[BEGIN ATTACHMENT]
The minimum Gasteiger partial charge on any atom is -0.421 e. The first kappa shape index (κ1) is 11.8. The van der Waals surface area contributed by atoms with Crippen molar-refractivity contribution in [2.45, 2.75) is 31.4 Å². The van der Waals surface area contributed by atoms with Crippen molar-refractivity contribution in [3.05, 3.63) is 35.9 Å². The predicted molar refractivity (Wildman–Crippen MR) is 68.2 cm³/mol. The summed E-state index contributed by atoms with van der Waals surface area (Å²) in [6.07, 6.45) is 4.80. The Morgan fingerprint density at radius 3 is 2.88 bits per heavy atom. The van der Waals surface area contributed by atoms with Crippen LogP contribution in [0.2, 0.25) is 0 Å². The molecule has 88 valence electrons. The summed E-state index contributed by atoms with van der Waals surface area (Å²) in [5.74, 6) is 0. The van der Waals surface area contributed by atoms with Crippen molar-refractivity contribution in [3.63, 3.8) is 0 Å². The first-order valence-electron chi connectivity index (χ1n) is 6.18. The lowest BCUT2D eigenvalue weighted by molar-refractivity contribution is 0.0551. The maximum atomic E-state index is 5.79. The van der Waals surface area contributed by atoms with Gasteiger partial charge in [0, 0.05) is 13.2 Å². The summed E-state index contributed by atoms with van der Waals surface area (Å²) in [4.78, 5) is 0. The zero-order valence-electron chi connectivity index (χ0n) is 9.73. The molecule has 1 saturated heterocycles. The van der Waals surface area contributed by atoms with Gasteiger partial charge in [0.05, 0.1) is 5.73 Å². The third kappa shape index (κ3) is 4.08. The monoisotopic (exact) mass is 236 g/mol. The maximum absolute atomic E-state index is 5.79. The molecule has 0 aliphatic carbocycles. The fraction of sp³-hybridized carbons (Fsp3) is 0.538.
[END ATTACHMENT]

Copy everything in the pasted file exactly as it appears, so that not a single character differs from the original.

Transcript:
The minimum Gasteiger partial charge on any atom is -0.421 e. The first kappa shape index (κ1) is 11.8. The van der Waals surface area contributed by atoms with Crippen molar-refractivity contribution in [2.45, 2.75) is 31.4 Å². The van der Waals surface area contributed by atoms with Crippen molar-refractivity contribution in [3.05, 3.63) is 35.9 Å². The predicted molar refractivity (Wildman–Crippen MR) is 68.2 cm³/mol. The summed E-state index contributed by atoms with van der Waals surface area (Å²) in [6.07, 6.45) is 4.80. The Morgan fingerprint density at radius 3 is 2.88 bits per heavy atom. The van der Waals surface area contributed by atoms with Crippen LogP contribution in [0.2, 0.25) is 0 Å². The molecule has 88 valence electrons. The summed E-state index contributed by atoms with van der Waals surface area (Å²) in [5.74, 6) is 0. The van der Waals surface area contributed by atoms with Crippen molar-refractivity contribution in [3.63, 3.8) is 0 Å². The first-order valence-electron chi connectivity index (χ1n) is 6.18. The lowest BCUT2D eigenvalue weighted by molar-refractivity contribution is 0.0551. The maximum atomic E-state index is 5.79. The van der Waals surface area contributed by atoms with Gasteiger partial charge in [0, 0.05) is 13.2 Å². The summed E-state index contributed by atoms with van der Waals surface area (Å²) in [4.78, 5) is 0. The zero-order valence-electron chi connectivity index (χ0n) is 9.73. The molecule has 1 saturated heterocycles. The van der Waals surface area contributed by atoms with Gasteiger partial charge in [0.05, 0.1) is 5.73 Å². The third kappa shape index (κ3) is 4.08. The monoisotopic (exact) mass is 236 g/mol. The maximum absolute atomic E-state index is 5.79. The molecule has 0 aliphatic carbocycles. The fraction of sp³-hybridized carbons (Fsp3) is 0.538.